Planting Edible Native Species at Willards Woods

marsh marigold

Planting Edible Native Species at Willards Woods – by Russ Cohen

A beautiful, spring-blooming Marsh Marigold (Caltha palustris), one of the native species planted at Willard’s Woods as part of this project.

Introduction: As some of you may already know, I have been sharing my enthusiasm for connecting to nature by nibbling on it for over four decades, since my senior year at Weston High School (see my online bio @ for more info).

I typically lead three dozen wild edible walks and talks each year for a variety of sponsors (including the CLC), throughout New England and eastern New York State. I also write about wild edibles (see, e.g., my foraging book, Wild Plants I Have Known…and Eaten,, and that includes a couple of wild edible-themed articles for the CLC newsletter.

Since my retirement from the Mass. Department of Fish and Game in June of 2015, while continuing to offer walks and talks on wild edibles (see, I am now playing the role of “Johnny Appleseed” for edible native species, as an expression of gratitude to Mother Nature for providing me with such yummy treats I have been nibbling on for so many years (see more info at or :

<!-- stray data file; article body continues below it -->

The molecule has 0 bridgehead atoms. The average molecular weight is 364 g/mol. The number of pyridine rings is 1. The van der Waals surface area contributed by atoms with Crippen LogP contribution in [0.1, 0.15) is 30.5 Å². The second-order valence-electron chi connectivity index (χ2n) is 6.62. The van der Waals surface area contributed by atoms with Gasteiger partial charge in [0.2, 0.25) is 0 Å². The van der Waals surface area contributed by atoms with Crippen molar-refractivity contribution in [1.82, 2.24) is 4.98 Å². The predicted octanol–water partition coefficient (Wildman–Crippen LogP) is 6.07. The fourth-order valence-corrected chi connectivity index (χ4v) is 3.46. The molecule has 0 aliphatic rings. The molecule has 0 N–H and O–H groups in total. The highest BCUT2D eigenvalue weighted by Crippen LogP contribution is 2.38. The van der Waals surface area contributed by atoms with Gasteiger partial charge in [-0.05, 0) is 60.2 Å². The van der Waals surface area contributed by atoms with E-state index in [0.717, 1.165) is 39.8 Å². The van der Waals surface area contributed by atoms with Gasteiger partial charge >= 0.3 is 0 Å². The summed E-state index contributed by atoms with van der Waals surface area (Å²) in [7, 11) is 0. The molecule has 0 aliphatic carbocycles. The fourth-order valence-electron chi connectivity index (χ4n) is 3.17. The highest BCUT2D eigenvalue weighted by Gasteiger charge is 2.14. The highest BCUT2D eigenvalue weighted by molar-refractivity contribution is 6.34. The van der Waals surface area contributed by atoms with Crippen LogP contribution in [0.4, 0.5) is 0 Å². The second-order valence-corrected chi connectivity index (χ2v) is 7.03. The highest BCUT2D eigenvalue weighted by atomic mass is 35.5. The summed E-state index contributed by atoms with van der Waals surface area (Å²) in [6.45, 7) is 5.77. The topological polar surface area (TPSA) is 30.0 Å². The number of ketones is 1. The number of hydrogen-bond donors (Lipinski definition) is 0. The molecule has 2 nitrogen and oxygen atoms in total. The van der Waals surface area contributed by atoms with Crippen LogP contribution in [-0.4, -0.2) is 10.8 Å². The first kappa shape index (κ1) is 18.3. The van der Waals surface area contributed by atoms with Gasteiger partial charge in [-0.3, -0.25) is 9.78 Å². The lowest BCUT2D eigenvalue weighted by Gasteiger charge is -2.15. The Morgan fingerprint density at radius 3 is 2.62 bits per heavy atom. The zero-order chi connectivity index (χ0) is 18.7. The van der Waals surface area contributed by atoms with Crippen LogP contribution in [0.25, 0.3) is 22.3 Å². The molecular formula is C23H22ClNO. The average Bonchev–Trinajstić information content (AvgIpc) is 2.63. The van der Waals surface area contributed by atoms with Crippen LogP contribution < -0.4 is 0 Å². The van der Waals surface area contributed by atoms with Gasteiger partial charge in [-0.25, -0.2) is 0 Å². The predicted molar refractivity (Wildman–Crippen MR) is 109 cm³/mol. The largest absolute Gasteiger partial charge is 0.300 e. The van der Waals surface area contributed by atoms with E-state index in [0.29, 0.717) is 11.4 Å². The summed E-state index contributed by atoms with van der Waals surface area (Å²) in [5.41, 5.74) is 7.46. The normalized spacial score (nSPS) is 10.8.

I have set up a nursery (in Weston) where I grow/keep hundreds of plants, many of which I have propagated from seed that I collected myself. I am then partnering with land trusts, cities and towns, schools and colleges, state and federal agencies, tribal groups and others to plant donated plants from my nursery in appropriate places on their properties.


I have initiated over two dozen such projects in the past five years. The following article describes one of those projects. The seed for this project was planted at the 2016 Massachusetts Trails Conference, at which I attended a workshop presented by Jordan McCarron on the Stewardship of Lexington’s Conservation Lands. I followed up with an email telling Jordan about my postretirement pursuit as a “Johnny Appleseed-for-edible-natives”, and offered to collaborate on a project in Lexington. Jordan, who already knew me (e.g., at his invitation, I had led a wild edibles walk as part of the 2015 Massachusetts Town Forest Conference), responded enthusiastically to say that he was definitely interested.
I then reconnoitered several Town Conservation properties, some with Jordan and some with my wife Ellen, evaluating them for their suitability for further diversification with native edibles. While several good possibilities emerged, none were obvious standouts.